Travel

Overview of a first-time Europe trip

For many years, I often had to say to people when talking about travelling, “I’ve never been to Europe.” Well, I no longer need to say that because I finally did go to Europe.

Specifically, I went to the UK, France, Italy, and Germany in October. My destinations were mostly cities – London, Paris, Rome, Milan, Berlin – since those are among the most famous places in Europe, plus I like cities, not to mention my lack of familiarity with Europe and my wonky foot meant I couldn’t really do any hiking. I stayed a few full days each in most of the cities so it was not one of those whirlwind, 10-day, 8-city kind of trip. Actually the trip was a little over 3 weeks but it did feel too short. Originally I was planning a shorter and less ambitious trip but then my mother asked to come along (we went to London and Paris, then she went back first) so I extended it and decided to go to Italy.

It was a real eye-opener and I left with a positive impression, that Europe, or at least those countries I went to, despite all the news about struggling economies and old societies, is still very much a beautiful, modern and advanced continent. It was easy to see and feel the history all around, especially in cities like Paris and Rome, which was integrated with modernity in a way that was charming and different from cities in China or Taiwan. The sights were beautiful, the food was great, people were courteous in general, the service was good, despite expectations about supposed French haughtiness which were proven wrong. On the other hand, what was not so charming was the lack of toilets in places like the Louvre or the old subway in Rome. I also had strong concerns about pickpocketers and scammers, which I read a lot of worrying accounts about. I had a few encounters with the latter, but luckily I was unscathed. I should also say it was good to have gone to Paris before the terrorist attack last week, as some things may never be the same security-wise in the short term, with even other countries like Belgium affected.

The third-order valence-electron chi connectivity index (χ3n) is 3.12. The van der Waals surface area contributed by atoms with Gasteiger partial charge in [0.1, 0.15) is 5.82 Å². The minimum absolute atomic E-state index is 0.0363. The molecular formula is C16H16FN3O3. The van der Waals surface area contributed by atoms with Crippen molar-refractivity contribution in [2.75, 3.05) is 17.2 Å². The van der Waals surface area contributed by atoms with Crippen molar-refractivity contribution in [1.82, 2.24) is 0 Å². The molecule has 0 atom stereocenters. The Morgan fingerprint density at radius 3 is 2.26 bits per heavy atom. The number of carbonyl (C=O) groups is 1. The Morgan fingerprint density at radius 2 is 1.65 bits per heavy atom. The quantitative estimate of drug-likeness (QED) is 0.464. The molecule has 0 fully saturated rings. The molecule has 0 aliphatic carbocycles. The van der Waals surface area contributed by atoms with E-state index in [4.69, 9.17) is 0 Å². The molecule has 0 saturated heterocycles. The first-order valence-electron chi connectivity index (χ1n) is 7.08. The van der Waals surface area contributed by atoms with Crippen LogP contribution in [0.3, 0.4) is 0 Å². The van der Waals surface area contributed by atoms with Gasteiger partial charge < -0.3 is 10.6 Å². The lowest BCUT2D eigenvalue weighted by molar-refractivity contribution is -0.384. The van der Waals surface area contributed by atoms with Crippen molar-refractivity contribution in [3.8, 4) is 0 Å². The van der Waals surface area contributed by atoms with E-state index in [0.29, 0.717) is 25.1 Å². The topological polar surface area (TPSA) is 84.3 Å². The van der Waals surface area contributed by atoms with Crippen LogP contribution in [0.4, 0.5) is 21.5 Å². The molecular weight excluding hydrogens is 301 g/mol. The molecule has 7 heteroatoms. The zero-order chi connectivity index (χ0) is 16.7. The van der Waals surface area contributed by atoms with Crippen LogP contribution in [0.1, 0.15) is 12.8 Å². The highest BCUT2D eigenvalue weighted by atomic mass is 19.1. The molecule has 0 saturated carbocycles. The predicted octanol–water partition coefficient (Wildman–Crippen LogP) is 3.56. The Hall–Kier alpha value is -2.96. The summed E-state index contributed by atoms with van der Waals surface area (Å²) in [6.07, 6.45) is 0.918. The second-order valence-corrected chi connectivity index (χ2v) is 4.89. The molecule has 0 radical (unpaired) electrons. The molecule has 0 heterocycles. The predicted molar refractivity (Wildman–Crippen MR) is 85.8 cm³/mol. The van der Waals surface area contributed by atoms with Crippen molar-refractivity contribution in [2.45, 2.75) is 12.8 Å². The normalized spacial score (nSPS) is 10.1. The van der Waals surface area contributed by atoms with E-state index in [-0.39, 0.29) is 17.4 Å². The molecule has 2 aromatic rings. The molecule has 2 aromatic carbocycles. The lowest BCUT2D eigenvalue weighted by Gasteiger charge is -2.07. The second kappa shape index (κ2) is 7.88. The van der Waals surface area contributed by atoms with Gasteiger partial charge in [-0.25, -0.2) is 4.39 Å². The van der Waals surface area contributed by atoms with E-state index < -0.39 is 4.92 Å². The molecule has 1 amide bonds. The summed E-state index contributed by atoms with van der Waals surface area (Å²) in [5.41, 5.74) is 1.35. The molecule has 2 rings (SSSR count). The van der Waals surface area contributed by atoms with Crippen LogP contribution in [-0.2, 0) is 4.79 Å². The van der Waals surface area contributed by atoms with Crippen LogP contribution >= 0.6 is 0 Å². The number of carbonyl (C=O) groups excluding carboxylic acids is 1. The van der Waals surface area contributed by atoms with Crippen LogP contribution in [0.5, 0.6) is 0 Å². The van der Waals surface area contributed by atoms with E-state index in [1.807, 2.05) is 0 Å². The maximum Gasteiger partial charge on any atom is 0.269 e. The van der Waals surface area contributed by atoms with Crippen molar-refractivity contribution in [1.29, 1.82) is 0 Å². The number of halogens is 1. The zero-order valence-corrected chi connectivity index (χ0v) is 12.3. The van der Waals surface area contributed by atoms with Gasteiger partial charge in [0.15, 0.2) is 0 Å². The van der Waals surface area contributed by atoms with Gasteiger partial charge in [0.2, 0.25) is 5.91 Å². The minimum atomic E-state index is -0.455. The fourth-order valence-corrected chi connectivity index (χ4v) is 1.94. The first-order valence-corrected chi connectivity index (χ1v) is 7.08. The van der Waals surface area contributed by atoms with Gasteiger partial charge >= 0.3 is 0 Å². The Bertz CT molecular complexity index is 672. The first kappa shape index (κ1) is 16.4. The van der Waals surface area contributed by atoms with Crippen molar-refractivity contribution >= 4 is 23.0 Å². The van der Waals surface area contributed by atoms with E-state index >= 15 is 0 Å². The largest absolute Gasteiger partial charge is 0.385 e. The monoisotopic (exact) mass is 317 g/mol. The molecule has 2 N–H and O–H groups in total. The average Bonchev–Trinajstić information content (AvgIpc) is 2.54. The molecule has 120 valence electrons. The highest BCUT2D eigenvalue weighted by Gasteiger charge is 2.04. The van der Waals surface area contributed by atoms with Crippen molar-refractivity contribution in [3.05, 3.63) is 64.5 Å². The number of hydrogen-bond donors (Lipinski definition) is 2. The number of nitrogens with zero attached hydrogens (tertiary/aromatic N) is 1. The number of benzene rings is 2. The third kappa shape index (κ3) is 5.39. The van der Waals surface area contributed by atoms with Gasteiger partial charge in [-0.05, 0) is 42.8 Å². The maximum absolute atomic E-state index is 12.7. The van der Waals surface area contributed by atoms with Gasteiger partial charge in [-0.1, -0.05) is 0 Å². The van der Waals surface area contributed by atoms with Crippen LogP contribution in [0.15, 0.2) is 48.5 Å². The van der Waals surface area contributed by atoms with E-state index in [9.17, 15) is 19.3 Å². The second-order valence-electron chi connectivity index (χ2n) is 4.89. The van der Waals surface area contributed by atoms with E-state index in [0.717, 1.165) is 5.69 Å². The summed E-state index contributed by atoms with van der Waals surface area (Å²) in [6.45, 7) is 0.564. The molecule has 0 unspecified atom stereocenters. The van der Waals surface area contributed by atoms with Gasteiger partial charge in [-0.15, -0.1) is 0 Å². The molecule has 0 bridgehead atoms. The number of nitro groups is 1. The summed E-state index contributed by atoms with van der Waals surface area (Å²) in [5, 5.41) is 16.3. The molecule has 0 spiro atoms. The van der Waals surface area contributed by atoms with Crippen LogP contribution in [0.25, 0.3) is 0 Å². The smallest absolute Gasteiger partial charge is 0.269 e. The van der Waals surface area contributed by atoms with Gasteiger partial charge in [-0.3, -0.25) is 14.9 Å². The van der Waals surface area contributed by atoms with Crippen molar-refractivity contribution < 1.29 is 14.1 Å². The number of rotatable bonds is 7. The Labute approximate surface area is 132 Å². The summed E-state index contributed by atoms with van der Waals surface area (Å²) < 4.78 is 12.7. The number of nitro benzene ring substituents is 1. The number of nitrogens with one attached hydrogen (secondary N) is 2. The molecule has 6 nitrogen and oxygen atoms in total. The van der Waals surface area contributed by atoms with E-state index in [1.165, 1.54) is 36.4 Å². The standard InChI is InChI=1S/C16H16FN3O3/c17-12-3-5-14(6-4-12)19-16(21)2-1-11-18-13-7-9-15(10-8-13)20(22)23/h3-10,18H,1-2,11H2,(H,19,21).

In short, I found Paris to be the most beautiful city, Rome the most historic and impressive, and London the most modern. Germany was good though I was a little disappointed by certain aspects of society (surly service staff, people walking into you etc). However, I liked each country I went to, and could have easily spent more time in each of them.

I may have missed out on Spain, and Northern and Eastern Europe, but hopefully I will get there another time.